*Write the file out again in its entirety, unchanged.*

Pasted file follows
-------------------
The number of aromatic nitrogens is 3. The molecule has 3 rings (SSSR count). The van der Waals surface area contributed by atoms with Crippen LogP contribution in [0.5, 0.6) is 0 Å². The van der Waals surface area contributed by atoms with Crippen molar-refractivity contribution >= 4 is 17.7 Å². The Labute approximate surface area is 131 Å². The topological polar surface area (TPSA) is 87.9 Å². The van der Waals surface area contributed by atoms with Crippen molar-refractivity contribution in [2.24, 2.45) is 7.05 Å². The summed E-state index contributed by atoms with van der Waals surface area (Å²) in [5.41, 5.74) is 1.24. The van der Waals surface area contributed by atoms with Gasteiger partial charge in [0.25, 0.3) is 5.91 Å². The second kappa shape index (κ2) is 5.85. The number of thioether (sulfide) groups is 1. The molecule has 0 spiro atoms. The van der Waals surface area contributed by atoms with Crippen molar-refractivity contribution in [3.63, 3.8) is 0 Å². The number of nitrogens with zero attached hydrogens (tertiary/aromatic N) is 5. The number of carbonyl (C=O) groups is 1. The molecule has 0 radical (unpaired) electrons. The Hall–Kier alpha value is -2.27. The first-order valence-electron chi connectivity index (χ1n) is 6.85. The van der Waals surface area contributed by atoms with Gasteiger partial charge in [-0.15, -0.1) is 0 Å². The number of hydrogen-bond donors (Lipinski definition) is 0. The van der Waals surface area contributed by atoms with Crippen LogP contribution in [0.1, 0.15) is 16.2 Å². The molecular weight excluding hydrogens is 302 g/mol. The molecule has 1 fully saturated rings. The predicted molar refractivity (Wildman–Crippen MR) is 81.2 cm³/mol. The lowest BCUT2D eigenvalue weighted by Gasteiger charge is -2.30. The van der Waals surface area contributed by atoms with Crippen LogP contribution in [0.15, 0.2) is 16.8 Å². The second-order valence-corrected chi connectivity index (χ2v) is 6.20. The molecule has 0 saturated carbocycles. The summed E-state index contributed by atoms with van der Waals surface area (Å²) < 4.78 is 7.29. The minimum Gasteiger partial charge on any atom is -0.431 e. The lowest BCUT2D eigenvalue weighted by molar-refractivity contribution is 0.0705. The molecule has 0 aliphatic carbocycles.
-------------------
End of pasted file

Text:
The number of aromatic nitrogens is 3. The molecule has 3 rings (SSSR count). The van der Waals surface area contributed by atoms with Crippen LogP contribution in [0.5, 0.6) is 0 Å². The van der Waals surface area contributed by atoms with Crippen molar-refractivity contribution >= 4 is 17.7 Å². The Labute approximate surface area is 131 Å². The topological polar surface area (TPSA) is 87.9 Å². The van der Waals surface area contributed by atoms with Crippen molar-refractivity contribution in [2.24, 2.45) is 7.05 Å². The summed E-state index contributed by atoms with van der Waals surface area (Å²) in [5.41, 5.74) is 1.24. The van der Waals surface area contributed by atoms with Gasteiger partial charge in [0.25, 0.3) is 5.91 Å². The second kappa shape index (κ2) is 5.85. The number of thioether (sulfide) groups is 1. The molecule has 0 spiro atoms. The van der Waals surface area contributed by atoms with Crippen molar-refractivity contribution in [3.63, 3.8) is 0 Å². The number of nitrogens with zero attached hydrogens (tertiary/aromatic N) is 5. The number of carbonyl (C=O) groups is 1. The molecule has 0 radical (unpaired) electrons. The Hall–Kier alpha value is -2.27. The first-order valence-electron chi connectivity index (χ1n) is 6.85. The van der Waals surface area contributed by atoms with Gasteiger partial charge in [-0.15, -0.1) is 0 Å². The number of hydrogen-bond donors (Lipinski definition) is 0. The van der Waals surface area contributed by atoms with Crippen LogP contribution in [0.1, 0.15) is 16.2 Å². The molecular weight excluding hydrogens is 302 g/mol. The molecule has 1 fully saturated rings. The predicted molar refractivity (Wildman–Crippen MR) is 81.2 cm³/mol. The lowest BCUT2D eigenvalue weighted by Gasteiger charge is -2.30. The van der Waals surface area contributed by atoms with Crippen LogP contribution in [0.15, 0.2) is 16.8 Å². The second-order valence-corrected chi connectivity index (χ2v) is 6.20. The molecule has 0 saturated carbocycles. The summed E-state index contributed by atoms with van der Waals surface area (Å²) < 4.78 is 7.29. The minimum Gasteiger partial charge on any atom is -0.431 e. The lowest BCUT2D eigenvalue weighted by molar-refractivity contribution is 0.0705. The molecule has 0 aliphatic carbocycles.